A Note from Cottonwood Corners

South Dakota is one of the most misunderstood states in the United States.  A large part of this misunderstanding is a result of the American people’s lack of geographic knowledge and understanding.  However, one must not blame a lack of geographic knowledge just on outsiders.  There is even a lack of knowledge about South Dakota among the people living within the state and neighboring states.

Some South Dakota residents who move from the state like to impress their new neighbors with tales of blizzards and their hardy “pioneer roots.”  These tales, which are sometimes exaggerated and embellished, perpetuate fantasy, obliterate fact, and result in geographic foolishness in the minds of many folks.

South Dakota is the sixteenth-largest state in America.  It extends over an area of 77,047 square miles.  Its areal extent is greater than all of the New England States combined.  The state extends approximately 370 miles from east to west, and 210 miles from south to north.

The highest point in the state is Black Elk Peak in the Black Hills at 7,243 feet.  The lowest point in South Dakota is in the far northeastern corner of the state between Minnesota and South Dakota.  At that point, the land is only 965 feet above sea level.

Many believe that the lowest elevation in South Dakota is at the mouth of the Big Sioux River where the Missouri River forms the border between Iowa and Nebraska.  This is probably because the Missouri River enters the state north of Mobridge and has an average fall of .82 of a foot per mile.  However this varies, with the fall of the central portion of the state being steeper than either the upper or lower stretches of the river.  The variation across the state ranges from .76 to .92 of a foot per mile.

The most notable portion of the river in South Dakota is Big Bend.  The earliest explorers into the region all wrote about this site.  Lewis and Clark, on September 20, 1804 wrote:  “While the main party made its way around the Big Bend, or Grand Detour, of the Missouri, Drouillard and Shields went overland with the party’s horse to hunt and await the main group’s arrival.  Clark measured the narrowest strip of land across the bend as one and one-quarter miles and the distance by water around the bend as thirty miles.”

They described it practically as we know it today.  Two hundred and seventeen years have in no appreciable way changed the contour or width of the gorge.  We can all be thankful that the politicians and Corps of Engineers did not inundate this priceless portion of the river.

The Missouri River Basin occupies approximately one-sixth (almost 17%) of the land surface of the continental United States; however, it comprises less than one-twentieth (5%) of the population.  It is the heartland of the traditional frontier American West

This seemingly unending prairie land (the Great Plains) was the last major region in the United States to settle down to a peaceful routine.  Long after territories east of the Mississippi had been well populated and methodically “civilized,” the homeland of the American Indian and the wild empire of the buffalo attracted only the most rugged citizens — traders, trappers, soldiers, freighters, prospectors, and missionaries.

According to Doane Robinson, Radisson and Grosilliers were the first Europeans to penetrate deep into the forests of Canada, to negotiate trading agreements with the Cree Indians, to explore the upper reaches of the Mississippi and Missouri, and to establish the durable trading pattern which would lead to the founding of Hudson’s Bay Company.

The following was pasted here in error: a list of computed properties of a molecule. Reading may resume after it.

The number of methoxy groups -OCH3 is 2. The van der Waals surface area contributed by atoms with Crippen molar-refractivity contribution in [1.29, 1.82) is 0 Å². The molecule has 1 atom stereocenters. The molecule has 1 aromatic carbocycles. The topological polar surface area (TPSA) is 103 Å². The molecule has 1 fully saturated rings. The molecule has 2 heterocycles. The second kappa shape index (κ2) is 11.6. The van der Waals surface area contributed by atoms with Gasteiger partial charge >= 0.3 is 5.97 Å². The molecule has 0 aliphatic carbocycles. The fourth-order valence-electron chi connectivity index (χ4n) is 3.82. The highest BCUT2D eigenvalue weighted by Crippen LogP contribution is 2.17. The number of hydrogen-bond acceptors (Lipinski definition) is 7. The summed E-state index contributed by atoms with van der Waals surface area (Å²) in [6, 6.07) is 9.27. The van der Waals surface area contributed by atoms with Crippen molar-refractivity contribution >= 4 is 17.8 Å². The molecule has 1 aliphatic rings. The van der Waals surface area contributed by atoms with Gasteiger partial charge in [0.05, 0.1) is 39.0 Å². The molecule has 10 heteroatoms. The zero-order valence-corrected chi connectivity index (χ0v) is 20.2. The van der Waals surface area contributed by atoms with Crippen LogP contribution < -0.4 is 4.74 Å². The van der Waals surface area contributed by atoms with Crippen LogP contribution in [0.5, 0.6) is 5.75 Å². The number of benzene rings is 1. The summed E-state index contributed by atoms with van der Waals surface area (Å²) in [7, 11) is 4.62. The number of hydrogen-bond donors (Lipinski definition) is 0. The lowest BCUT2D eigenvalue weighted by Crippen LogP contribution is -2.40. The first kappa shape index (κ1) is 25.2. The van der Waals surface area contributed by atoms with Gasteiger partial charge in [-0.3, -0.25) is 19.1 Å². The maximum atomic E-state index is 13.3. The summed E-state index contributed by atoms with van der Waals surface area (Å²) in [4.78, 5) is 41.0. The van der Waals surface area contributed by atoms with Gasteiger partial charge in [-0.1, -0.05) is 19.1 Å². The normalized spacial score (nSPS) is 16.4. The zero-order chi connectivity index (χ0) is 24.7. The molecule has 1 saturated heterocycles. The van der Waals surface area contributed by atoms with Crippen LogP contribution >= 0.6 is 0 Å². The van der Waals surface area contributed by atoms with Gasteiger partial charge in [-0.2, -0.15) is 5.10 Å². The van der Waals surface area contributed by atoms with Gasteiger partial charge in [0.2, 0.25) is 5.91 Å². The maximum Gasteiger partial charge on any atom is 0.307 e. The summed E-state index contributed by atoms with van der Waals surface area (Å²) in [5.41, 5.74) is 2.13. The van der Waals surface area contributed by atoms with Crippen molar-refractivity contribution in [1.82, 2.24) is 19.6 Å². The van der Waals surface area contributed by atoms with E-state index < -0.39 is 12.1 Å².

In 1659, Grosilliers, along with his brother-in-law set out to explore the Great Lakes.

Robinson, in his Encyclopedia of South Dakota, writes:  “Historically Radisson and Grosilliers, before 1660 seem to have known of the stream (Missouri River) and learned of some of its features, mentioning a tribe of Indians living upon it who grew vegetables, evidently referring to the Arickara, and also giving a vague reference to the ‘little devils’ of Spirit Mound (north of Vermillion on Highway 19).”

It is a mystery how these two Frenchmen in their travels learned about the Missouri River, Arikaras, and the “little devils” at Spirit Mound.

The first white men known to have been on South Dakota soil were Francois and Louis Verendrye.  They visited the Arickara at their fortified post near the present site of Fort Pierre in 1743.  This was the “tribe of Indians” that Radisson and Grosilliers mentioned more than eighty-four years earlier.

The Verendrye brothers continued their travels westward, eventually reaching the Black Hills.  Their journey west ended when the Indians they were with refused to go any further.  The first white men to see the Black Hills were probably the Verendrye Brothers.

The Black Hills was not shown on any map prior to that of Lewis and Clark.  They are mentioned and identified in the Journal of Lewis and Clark for October 17, 1804.  At that time they were just north of the Cannonball River in North Dakota.  They were told by the Arikara chief that they had “observed numerous pronghorns crossing the Missouri headed toward their wintering spot in the Black Hills.”

Lewis and Clark (1804 – 1806) were the first to ascend the Missouri to its uppermost reaches, cross the Continental Divide, reach the Pacific Ocean, and return to St. Louis. However, there were many who preceded them in the exploration of the Great Plains.


Author Clarence Shoemaker, originally published in the Gregory-Times Advocate on December 8, 2021

0 comments on “A Note from Cottonwood CornersAdd yours →

Leave a Reply

Your email address will not be published. Required fields are marked *